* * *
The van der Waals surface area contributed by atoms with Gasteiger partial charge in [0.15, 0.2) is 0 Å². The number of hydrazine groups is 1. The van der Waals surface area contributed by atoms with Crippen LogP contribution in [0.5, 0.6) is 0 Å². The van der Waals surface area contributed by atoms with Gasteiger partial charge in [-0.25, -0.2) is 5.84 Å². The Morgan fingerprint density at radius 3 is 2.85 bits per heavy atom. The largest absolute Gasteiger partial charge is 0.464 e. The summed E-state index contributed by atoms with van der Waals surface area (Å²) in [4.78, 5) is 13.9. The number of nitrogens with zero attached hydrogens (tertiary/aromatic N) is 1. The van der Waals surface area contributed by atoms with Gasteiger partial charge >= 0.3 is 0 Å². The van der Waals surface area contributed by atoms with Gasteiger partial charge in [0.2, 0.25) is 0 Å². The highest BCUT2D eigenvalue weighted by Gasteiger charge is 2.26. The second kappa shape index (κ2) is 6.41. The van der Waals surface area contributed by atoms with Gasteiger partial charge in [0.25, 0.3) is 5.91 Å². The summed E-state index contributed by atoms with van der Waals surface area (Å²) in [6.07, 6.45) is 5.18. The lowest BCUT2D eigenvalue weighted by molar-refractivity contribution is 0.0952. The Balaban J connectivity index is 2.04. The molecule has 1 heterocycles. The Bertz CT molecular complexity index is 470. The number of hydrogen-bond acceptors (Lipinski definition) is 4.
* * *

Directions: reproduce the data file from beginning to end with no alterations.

The van der Waals surface area contributed by atoms with Gasteiger partial charge in [0.15, 0.2) is 0 Å². The number of hydrazine groups is 1. The van der Waals surface area contributed by atoms with Crippen LogP contribution in [0.5, 0.6) is 0 Å². The van der Waals surface area contributed by atoms with Gasteiger partial charge in [-0.25, -0.2) is 5.84 Å². The Morgan fingerprint density at radius 3 is 2.85 bits per heavy atom. The largest absolute Gasteiger partial charge is 0.464 e. The summed E-state index contributed by atoms with van der Waals surface area (Å²) in [4.78, 5) is 13.9. The number of nitrogens with zero attached hydrogens (tertiary/aromatic N) is 1. The van der Waals surface area contributed by atoms with Gasteiger partial charge >= 0.3 is 0 Å². The van der Waals surface area contributed by atoms with Gasteiger partial charge in [0.2, 0.25) is 0 Å². The highest BCUT2D eigenvalue weighted by Gasteiger charge is 2.26. The second kappa shape index (κ2) is 6.41. The van der Waals surface area contributed by atoms with Gasteiger partial charge in [0.25, 0.3) is 5.91 Å². The summed E-state index contributed by atoms with van der Waals surface area (Å²) in [6.07, 6.45) is 5.18. The lowest BCUT2D eigenvalue weighted by molar-refractivity contribution is 0.0952. The Balaban J connectivity index is 2.04. The molecule has 1 heterocycles. The Bertz CT molecular complexity index is 470. The number of hydrogen-bond acceptors (Lipinski definition) is 4.